Movie Grades: A to F, * to *****

Our website,, is now in its 14th successful year.

I am proud to say that at present, the site contains over 27,000 reviews, Oscar pieces, commentaries, interviews, profiles, and so on.

To commemorate this anniversary, we are now in the process of revamping the visual segments of the site, especially photos, videos, and trailers.(Thanks for your patience!).

Almost every month, we get several queries and inquiries about our grading system. What do our grades mean? What’s the difference between A and A-, or between B+ and B-.

In the first year, following the Rotten Tomatoes service, we used to grade pictures numerically (5/5, 4/5, 3/5), or in terms of stars.

However, as the number of our writers has increased (we are now four critics, excluding our manager and media assistant), and Rotten Tomatoes has changed its system, we switched our grading to a standardized school system, the way that Rotten Tomatoes, EW magazine, and other publications are doing.

The grade represents an overall assessment, based on various artistic assessments, which may differ from picture to picture.

To answer a recent query, the fact that a particular movie gets C or D (we usually don’ give F) doesn’t mean you should not consider seeing the movie it just means that the feature lacks significant artistic merits to merit a trip to your multi-plex, or rent the movie on DVD.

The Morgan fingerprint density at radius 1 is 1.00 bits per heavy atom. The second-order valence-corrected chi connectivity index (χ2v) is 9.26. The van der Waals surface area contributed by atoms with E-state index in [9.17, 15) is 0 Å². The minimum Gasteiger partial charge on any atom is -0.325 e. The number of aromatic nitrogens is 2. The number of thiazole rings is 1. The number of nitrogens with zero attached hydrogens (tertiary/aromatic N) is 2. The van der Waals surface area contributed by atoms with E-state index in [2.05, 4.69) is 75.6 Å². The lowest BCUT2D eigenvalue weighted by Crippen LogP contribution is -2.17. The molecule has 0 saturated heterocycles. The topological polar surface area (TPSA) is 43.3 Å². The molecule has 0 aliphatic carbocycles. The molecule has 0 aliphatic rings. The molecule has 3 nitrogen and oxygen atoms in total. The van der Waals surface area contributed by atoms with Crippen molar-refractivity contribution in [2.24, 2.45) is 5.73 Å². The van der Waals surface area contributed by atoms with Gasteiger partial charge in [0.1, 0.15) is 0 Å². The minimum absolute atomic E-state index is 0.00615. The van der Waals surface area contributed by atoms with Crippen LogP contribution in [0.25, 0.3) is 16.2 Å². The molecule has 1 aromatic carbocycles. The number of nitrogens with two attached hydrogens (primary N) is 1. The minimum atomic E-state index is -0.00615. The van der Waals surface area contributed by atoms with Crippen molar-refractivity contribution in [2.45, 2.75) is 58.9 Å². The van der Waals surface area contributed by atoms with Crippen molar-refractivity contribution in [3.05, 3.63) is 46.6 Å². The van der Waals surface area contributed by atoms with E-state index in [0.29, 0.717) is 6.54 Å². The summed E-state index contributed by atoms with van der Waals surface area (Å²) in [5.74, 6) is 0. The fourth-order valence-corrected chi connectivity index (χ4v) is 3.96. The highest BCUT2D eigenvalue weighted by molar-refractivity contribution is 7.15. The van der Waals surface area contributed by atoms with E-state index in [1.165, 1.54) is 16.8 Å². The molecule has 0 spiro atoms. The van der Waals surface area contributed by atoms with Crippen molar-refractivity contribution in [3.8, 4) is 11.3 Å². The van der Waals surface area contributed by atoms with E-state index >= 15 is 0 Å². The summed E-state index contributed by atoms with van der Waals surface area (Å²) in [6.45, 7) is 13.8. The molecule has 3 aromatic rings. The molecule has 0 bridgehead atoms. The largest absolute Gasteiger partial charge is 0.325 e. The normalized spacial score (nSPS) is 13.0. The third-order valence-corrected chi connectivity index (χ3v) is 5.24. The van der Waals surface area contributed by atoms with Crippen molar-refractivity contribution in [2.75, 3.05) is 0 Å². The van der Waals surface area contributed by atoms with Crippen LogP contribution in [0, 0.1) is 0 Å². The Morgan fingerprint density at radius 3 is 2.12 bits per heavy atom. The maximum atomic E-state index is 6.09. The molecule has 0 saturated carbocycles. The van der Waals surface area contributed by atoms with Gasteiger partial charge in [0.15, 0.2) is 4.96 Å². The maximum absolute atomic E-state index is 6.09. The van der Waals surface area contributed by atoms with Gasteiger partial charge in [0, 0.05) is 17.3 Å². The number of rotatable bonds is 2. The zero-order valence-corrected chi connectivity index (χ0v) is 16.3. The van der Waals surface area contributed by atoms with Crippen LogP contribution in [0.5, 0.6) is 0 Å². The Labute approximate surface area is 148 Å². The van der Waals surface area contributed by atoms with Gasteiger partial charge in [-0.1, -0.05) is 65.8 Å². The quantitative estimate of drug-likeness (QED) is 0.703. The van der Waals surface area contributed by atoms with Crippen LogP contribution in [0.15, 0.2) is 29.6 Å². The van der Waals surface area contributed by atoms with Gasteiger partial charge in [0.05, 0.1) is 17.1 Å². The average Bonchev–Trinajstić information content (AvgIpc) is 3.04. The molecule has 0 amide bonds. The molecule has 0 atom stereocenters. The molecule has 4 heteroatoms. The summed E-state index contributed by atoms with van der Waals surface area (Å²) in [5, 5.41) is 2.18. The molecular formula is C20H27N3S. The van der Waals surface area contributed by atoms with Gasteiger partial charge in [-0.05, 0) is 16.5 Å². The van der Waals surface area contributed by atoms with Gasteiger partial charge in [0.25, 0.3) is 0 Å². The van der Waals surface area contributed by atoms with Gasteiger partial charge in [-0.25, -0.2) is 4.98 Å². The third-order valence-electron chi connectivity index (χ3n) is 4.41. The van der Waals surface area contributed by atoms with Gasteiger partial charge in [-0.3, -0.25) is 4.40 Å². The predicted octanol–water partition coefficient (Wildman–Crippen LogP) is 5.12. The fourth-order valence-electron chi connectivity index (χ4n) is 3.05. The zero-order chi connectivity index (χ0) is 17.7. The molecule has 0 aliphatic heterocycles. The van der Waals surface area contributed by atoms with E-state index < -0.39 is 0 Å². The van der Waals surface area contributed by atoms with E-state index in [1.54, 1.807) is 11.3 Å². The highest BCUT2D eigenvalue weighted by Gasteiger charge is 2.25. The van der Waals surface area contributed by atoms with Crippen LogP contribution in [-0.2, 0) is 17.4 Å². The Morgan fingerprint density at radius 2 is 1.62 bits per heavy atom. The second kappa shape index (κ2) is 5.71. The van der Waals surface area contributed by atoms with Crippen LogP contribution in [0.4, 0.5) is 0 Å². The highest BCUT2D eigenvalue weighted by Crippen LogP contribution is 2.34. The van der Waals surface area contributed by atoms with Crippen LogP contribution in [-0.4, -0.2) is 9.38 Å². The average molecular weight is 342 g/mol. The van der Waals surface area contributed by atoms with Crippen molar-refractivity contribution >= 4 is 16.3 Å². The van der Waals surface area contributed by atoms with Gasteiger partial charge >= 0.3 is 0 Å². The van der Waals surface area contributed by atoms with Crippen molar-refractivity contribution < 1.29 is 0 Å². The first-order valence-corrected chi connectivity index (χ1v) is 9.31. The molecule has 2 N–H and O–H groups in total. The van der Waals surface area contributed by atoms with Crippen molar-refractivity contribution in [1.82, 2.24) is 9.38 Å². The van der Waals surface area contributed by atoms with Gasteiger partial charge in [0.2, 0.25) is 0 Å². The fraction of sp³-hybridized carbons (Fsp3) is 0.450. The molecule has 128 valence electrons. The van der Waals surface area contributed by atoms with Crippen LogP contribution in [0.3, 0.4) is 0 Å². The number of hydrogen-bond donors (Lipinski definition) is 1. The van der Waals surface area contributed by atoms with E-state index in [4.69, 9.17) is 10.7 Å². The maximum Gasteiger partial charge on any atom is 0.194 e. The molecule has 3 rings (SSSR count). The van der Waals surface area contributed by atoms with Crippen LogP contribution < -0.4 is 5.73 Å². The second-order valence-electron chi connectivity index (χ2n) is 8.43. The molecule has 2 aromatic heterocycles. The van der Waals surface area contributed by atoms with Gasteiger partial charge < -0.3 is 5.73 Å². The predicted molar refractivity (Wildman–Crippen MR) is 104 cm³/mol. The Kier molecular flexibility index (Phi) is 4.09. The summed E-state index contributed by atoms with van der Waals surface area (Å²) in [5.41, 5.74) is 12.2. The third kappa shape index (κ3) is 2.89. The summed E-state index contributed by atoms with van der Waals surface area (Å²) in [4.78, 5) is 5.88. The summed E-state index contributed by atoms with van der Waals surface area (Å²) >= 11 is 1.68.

As a movie fan since early childhood, movie critic and movie scholar over the pats three decades, I have a feeling that I have seen more trashy movies than most people.

On an average day, I see two films, one in a movie theater, and one at home on DVD (usually very late at night, when my companions go to bed)

During major film festivals, such as Cannes or Sundance, I average about four movies a day, excluding midnight screenings.

Grades in every enterprise are often arbitrary, but they suggest an evaluation of the overall artistic merit. We have no A+. The highest grade a film can get is A (5 stars, or 100 points).

Expectedly, very few movies are getting straight A or even A-, as you must have noticed by now

Thus, when one of our critics assigns a grade lower than C+, it means that in his/her opinion of that movie is really negative.

I used to tell my students that movies, worthy, mediocre, and trashy, are good for you health, by which I meant that the more movies you see, the more informed and the more connected you are to pop culture, American, international, and global.

But, once again, many bad movies are fun to watch and enjoyable on some level, and I think that the concept of guilty pleasure describes the way many of us we feel about those movies.

I hope that the summer season, about to begin May 4 with a bang, “Marvel’s The Avengers,” which is graded B+ (8 out of 10 points), will bring many good and more enjoyable movies.

Our grading scale:

A (10)
A- (9)
B+ (8)
B (7)
B- (6)
C+ (5)
C (4)
C- (3)
D+ (2)
D (1)

Over the next several months, to celebrate our anniversary, we will be running long reviews of all the movies that have been graded A or A- on our site.

Stay tuned. Thanks for your support. It means the world to us.